The mass effect of a slowly growing GIST.

2.50
Hdl Handle:
http://hdl.handle.net/11287/620655
Title:
The mass effect of a slowly growing GIST.
Authors:
Prakash, Deepali; Siragusa, Leandro; Wajed, Saj; Manzelli, Antonio
Abstract:
Gastrointestinal stromal tumours (GISTs) are typically defined as solid masses arising from the GI tract, most commonly from the stomach and small intestine. They seldom present in a cystic form. Management of cystic masses arising from the GI tract may pose a diagnostic predicament. We had one such case that presented itself with complaints of a slow growing intra-abdominal mass. An ultrasound scan demonstrated a thick-walled cystic lesion arising from the pelvis. Further imaging evaluations in the form of a CT scan revealed a complex large cystic mass arising from left upper quadrant (see Figure 1). Due to the uncertainty of origin of this mass and lack of invasion or lymphadenopathy, it was thought to be benign. After a multidisciplinary meeting, it was concluded that an urgent surgical excision of this benign mass was the best treatment. The surgical treatment of which entailed a 10 hours surgery to resect this 10 kg lesion, which comprised 7 L fluid and 3 kg solid mass. Histopathology aided in the diagnosis of this lesion as a CD117-positive and DOG1-positive GIST.
Citation:
The mass effect of a slowly growing GIST. 2018, 2018 BMJ Case Rep
Publisher:
BMJ
Journal:
BMJ case reports
Issue Date:
5-Mar-2018
URI:
http://hdl.handle.net/11287/620655
DOI:
10.1136/bcr-2017-222556
PubMed ID:
29507015
Additional Links:
http://casereports.bmj.com/content/2018/bcr-2017-222556.abstract
Note:
This case report is available to RD&E staff. Click on the Additional Link above and access the full-text via the publisher's site, logging in with NHS OpenAthens if prompted.
Type:
Case Report
Language:
en
ISSN:
1757-790X
Appears in Collections:
Upper Gastro-Intestinal Surgery; 2018 RD&E publications

Full metadata record

DC FieldValue Language
dc.contributor.authorPrakash, Deepalien
dc.contributor.authorSiragusa, Leandroen
dc.contributor.authorWajed, Sajen
dc.contributor.authorManzelli, Antonioen
dc.date.accessioned2018-03-27T12:55:12Z-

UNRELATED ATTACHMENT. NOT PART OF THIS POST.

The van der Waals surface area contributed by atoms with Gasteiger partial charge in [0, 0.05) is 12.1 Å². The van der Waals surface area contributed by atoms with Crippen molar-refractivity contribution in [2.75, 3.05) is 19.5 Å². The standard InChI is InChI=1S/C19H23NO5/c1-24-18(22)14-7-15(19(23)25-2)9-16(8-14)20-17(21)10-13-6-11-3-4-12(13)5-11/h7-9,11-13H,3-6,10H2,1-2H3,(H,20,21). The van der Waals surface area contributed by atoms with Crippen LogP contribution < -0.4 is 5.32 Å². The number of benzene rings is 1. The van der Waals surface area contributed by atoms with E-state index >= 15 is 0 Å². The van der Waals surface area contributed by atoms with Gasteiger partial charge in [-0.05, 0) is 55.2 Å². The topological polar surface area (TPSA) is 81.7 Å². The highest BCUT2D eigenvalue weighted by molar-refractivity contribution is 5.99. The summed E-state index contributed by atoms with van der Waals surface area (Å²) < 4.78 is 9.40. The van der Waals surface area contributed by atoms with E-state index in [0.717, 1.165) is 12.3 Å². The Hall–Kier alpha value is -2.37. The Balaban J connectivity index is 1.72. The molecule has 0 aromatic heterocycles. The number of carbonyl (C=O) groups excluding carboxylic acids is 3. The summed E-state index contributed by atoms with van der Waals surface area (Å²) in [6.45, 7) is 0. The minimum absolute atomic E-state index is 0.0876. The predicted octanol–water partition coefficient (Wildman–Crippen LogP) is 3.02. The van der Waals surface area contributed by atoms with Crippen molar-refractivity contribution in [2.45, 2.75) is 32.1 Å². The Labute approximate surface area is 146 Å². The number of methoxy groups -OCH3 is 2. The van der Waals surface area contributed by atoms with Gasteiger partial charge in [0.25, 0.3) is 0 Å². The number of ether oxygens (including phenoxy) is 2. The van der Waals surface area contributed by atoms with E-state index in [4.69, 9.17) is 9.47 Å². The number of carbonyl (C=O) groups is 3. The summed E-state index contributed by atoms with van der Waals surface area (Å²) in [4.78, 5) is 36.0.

dc.date.available2018-03-27T12:55:12Z-
dc.date.issued2018-03-05-
dc.identifier.citationThe mass effect of a slowly growing GIST. 2018, 2018 BMJ Case Repen
dc.identifier.issn1757-790X-
dc.identifier.pmid29507015-
dc.identifier.doi10.1136/bcr-2017-222556-
dc.identifier.urihttp://hdl.handle.net/11287/620655-
dc.description.abstractGastrointestinal stromal tumours (GISTs) are typically defined as solid masses arising from the GI tract, most commonly from the stomach and small intestine. They seldom present in a cystic form. Management of cystic masses arising from the GI tract may pose a diagnostic predicament. We had one such case that presented itself with complaints of a slow growing intra-abdominal mass. An ultrasound scan demonstrated a thick-walled cystic lesion arising from the pelvis. Further imaging evaluations in the form of a CT scan revealed a complex large cystic mass arising from left upper quadrant (see Figure 1). Due to the uncertainty of origin of this mass and lack of invasion or lymphadenopathy, it was thought to be benign. After a multidisciplinary meeting, it was concluded that an urgent surgical excision of this benign mass was the best treatment. The surgical treatment of which entailed a 10 hours surgery to resect this 10 kg lesion, which comprised 7 L fluid and 3 kg solid mass. Histopathology aided in the diagnosis of this lesion as a CD117-positive and DOG1-positive GIST.en
dc.language.isoenen
dc.publisherBMJen
dc.relation.urlhttp://casereports.bmj.com/content/2018/bcr-2017-222556.abstracten
dc.rightsArchived with thanks to BMJ case reportsen
dc.subjectWessex Classification Subject Headings::Gastroenterologyen
dc.titleThe mass effect of a slowly growing GIST.en
dc.typeCase Reporten
dc.identifier.journalBMJ case reportsen
dc.description.noteThis case report is available to RD&E staff. Click on the Additional Link above and access the full-text via the publisher's site, logging in with NHS OpenAthens if prompted.en
dc.type.versionPublisheden

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